The following is from the Nov. 19, 2014, edition of Golfweek.
December 9, 2014
By Andy Zunz
Bryson Dechambeau could barely turn his neck to see the PowerPoint slides as he elaborated on the finer points of proton decay.
That's right, proton decay. Just three days after the SMU junior smoked it 348 yards off the tee to win the Western Refining College All-America Golf Classic long-drive contest, he delivered a speech that he prepared for more than a month to 12 students in a particle physics classroom.
Dechambeau, you see, isn't just majoring in golf. He picked physics in order to more intimately learn the mechanics of the golf swing. It's pretty heady stuff for one of college golf's top players, but that's the life he leads, a life that includes minors in economics and math, too. And it's beginning to catch up to him. A day after his moonshot, Dechambeau ended up withdrawing from the Western Refining College All-America Golf Classic with a strained trapezius muscle.
"Being under a lot of stress with school and playing a lot of golf has all built up and my trap gave out and said 'See you later,' " Dechambeau explained.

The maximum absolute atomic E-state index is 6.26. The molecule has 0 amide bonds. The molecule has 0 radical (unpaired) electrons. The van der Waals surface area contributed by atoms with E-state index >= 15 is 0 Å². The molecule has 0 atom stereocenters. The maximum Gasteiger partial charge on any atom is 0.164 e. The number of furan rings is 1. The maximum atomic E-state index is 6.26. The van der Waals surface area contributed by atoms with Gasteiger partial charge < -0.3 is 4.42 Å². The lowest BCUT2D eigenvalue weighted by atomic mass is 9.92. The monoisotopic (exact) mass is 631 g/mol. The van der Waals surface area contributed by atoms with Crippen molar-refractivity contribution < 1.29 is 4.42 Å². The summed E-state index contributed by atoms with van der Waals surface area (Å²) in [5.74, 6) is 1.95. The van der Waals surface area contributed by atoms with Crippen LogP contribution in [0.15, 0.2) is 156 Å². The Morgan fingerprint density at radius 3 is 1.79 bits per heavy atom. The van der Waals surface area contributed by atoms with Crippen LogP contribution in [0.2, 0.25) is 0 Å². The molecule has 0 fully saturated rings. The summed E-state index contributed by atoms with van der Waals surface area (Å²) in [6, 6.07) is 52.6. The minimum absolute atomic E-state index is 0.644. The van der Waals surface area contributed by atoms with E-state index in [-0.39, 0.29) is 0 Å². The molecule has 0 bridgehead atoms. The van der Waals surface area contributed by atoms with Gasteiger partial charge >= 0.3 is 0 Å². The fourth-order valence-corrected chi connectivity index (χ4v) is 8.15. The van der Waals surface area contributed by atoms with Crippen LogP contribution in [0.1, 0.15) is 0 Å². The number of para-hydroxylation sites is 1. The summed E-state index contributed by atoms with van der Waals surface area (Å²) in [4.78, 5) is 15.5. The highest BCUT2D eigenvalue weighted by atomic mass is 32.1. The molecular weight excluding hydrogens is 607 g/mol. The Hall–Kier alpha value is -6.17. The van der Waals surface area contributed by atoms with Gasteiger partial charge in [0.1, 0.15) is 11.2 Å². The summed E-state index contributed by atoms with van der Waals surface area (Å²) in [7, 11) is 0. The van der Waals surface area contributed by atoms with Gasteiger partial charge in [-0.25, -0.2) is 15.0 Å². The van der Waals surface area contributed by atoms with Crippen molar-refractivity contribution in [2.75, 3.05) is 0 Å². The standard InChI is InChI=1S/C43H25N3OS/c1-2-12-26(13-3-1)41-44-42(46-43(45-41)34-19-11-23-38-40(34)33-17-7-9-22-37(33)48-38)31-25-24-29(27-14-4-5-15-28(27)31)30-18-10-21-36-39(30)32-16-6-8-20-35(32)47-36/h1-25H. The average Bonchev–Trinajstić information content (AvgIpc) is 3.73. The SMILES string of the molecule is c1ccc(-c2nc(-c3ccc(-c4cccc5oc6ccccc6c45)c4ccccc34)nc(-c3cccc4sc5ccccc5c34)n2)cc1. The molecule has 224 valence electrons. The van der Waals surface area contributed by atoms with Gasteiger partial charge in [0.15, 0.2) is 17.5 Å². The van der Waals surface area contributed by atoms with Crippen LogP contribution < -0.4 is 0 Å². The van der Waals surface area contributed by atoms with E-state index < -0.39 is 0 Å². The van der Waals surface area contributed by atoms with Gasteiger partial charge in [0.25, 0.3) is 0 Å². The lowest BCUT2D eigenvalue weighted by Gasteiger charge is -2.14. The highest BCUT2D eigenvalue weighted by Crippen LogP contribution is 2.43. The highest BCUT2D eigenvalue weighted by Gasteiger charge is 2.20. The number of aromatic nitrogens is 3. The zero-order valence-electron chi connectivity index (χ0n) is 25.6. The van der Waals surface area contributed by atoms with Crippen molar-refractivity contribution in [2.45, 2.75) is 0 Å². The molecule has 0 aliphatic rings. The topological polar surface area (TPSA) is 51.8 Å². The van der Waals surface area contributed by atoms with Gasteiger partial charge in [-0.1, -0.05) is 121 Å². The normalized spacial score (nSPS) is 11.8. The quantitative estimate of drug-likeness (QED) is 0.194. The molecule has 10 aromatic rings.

Injuries aside, Sir Isaac Newton would certainly approve of how the 21-year-old from Clovis, Calif., with the inquisitive mind is combining his study of physics to become better at hitting a little white ball into a hole.
"Initially, it was because of golf. I loved understanding and figuring out how the golf ball moves through the air, how the dynamic of the golf swing works and how all the different types of motions contribute to the golf swing, Dechambeau said.
Introductory courses turned into upper-level and even graduate-level courses, and now Dechambeau finds himself studying less practical theory. Hes balancing about 16 credit hours per semester with his practice schedule and workout regimen. But his enthusiasm hasnt wavered.